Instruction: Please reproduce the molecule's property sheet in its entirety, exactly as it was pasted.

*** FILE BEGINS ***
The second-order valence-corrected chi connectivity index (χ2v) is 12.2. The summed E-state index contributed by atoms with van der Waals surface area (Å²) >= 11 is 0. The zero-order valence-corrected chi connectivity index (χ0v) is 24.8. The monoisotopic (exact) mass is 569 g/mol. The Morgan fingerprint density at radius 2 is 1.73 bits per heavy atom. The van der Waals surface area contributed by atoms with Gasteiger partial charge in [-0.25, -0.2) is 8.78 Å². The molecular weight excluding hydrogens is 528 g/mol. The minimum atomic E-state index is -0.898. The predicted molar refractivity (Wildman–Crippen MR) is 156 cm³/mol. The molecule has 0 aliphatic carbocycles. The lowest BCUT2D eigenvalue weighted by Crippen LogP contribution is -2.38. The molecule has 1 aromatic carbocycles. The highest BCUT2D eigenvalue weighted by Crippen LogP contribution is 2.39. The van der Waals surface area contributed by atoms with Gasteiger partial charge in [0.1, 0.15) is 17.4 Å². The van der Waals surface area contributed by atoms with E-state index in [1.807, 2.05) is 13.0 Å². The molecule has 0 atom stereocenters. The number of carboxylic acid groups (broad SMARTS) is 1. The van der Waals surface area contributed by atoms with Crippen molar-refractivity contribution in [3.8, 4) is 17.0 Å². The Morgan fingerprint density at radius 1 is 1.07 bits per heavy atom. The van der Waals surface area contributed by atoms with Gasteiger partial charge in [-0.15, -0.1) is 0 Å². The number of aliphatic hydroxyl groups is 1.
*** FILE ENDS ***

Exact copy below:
The second-order valence-corrected chi connectivity index (χ2v) is 12.2. The summed E-state index contributed by atoms with van der Waals surface area (Å²) >= 11 is 0. The zero-order valence-corrected chi connectivity index (χ0v) is 24.8. The monoisotopic (exact) mass is 569 g/mol. The Morgan fingerprint density at radius 2 is 1.73 bits per heavy atom. The van der Waals surface area contributed by atoms with Gasteiger partial charge in [-0.25, -0.2) is 8.78 Å². The molecular weight excluding hydrogens is 528 g/mol. The minimum atomic E-state index is -0.898. The predicted molar refractivity (Wildman–Crippen MR) is 156 cm³/mol. The molecule has 0 aliphatic carbocycles. The lowest BCUT2D eigenvalue weighted by Crippen LogP contribution is -2.38. The molecule has 1 aromatic carbocycles. The highest BCUT2D eigenvalue weighted by Crippen LogP contribution is 2.39. The van der Waals surface area contributed by atoms with Gasteiger partial charge in [0.1, 0.15) is 17.4 Å². The van der Waals surface area contributed by atoms with E-state index in [1.807, 2.05) is 13.0 Å². The molecule has 0 atom stereocenters. The number of carboxylic acid groups (broad SMARTS) is 1. The van der Waals surface area contributed by atoms with Crippen molar-refractivity contribution in [3.8, 4) is 17.0 Å². The Morgan fingerprint density at radius 1 is 1.07 bits per heavy atom. The van der Waals surface area contributed by atoms with Gasteiger partial charge in [-0.15, -0.1) is 0 Å². The number of aliphatic hydroxyl groups is 1.